Matisse, Henri. (1869-1954) Projet pour une Ceinture de Chasteté
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Playful drawing of a chastity belt, with a brief autograph letter on the verso to his friend, writer and artist André Rouveyre. 2 pp, signed "HM." Undated, ca. 1945. 21 x 14 cm; 8.5 x 5.5 inches. Set in a double-sided frame under UV-Plexi.
The artist has penned a sequence of ornamental designs, as well as an overall view of the belt, adding the texts "Projet pour une ceinture de chasteté / je crois plus efficace celle de Cluny, et encore!" ["Project for a chastity belt / I think more efficient than that of Cluny, and more!"] and "a quoi revent les jeunes filles!" ["what young girls dream of!"]. The verso with an appropriately humorous letter to Rouveyre, concluding with the statement that "it is 4 in the morning - excuse the illegible scrawl."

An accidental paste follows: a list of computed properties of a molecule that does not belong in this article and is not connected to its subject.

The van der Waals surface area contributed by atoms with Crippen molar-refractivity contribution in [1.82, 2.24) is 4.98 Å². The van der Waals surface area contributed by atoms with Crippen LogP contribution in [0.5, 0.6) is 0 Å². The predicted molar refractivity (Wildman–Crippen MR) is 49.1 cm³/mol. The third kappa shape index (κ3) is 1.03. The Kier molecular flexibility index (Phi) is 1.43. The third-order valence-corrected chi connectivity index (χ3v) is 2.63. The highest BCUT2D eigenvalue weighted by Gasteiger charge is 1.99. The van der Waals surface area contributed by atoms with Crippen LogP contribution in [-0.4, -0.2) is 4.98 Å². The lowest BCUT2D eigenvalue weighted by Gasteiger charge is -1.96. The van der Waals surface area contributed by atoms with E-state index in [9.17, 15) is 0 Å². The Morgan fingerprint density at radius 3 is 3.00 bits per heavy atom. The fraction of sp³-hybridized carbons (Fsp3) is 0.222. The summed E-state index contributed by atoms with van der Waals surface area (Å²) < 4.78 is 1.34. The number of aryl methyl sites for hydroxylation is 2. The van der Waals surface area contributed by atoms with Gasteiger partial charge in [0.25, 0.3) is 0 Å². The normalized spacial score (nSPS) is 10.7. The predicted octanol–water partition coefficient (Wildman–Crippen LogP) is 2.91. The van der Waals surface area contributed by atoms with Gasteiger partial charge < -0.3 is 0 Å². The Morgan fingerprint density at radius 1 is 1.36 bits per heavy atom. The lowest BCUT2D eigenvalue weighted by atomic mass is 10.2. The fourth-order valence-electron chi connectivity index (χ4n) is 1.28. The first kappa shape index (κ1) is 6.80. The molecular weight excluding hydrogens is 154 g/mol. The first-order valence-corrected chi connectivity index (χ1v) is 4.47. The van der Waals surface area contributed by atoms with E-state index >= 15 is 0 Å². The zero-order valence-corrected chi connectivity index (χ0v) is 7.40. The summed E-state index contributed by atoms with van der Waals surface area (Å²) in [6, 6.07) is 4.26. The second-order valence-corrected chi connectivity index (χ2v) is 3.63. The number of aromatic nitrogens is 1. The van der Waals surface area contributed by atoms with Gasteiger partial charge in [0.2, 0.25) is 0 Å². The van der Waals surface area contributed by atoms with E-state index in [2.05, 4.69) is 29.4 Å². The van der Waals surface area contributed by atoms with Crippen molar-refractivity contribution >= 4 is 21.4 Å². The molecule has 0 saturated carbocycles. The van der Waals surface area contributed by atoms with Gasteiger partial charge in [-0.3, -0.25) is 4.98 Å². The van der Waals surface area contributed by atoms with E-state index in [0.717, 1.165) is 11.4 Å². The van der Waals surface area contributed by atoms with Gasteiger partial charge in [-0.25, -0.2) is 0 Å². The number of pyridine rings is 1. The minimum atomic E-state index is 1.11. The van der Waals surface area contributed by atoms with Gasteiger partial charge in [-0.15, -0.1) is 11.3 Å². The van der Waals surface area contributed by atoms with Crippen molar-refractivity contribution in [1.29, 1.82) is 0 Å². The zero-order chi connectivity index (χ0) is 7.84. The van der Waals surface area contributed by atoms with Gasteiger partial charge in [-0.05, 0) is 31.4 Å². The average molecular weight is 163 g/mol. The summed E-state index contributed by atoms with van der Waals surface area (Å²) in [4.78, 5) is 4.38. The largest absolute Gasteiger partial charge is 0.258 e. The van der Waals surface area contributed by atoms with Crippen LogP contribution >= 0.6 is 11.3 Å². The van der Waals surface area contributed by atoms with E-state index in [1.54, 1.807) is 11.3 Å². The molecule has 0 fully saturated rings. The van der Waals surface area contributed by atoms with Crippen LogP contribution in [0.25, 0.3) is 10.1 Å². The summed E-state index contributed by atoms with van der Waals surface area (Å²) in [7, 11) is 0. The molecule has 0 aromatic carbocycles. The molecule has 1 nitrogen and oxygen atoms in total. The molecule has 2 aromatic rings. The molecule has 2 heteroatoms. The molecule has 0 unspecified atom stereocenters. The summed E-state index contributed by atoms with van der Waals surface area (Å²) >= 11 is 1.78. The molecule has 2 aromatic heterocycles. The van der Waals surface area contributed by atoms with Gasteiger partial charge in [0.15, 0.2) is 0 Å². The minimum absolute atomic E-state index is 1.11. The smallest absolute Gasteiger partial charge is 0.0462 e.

In the years 1941-1954 Matisse engaged in a unique correspondence with André Rouveyre, the French satirical draughtsman and writer (1879-1962), in which his ongoing production and innovation are reflected and refracted. Matisse and Rouveyre met as young students at the École des Beaux- Arts in Paris at the end of the 1890s, but the courses of their lives quickly became very different, and their paths diverged to a great extent over the subsequent years. Only when they coincidentally met again during the war, after Matisse’s operation, did their close friendship develop. The correspondence stands out from all others in its extent and frequency – for long periods they wrote to each other daily, sometimes several times a day – and in its abundance of drawings, sketches and decorated envelopes by Matisse. The letters, which are typified by intimacy and irresistible humor, speak of both the events of everyday life and Matisse’s work and thus provide us with unique insight into the artist’s creative process and his thoughts on his life and work. See: Matisse-Rouveyre: Correspondance (Finsen, 2001).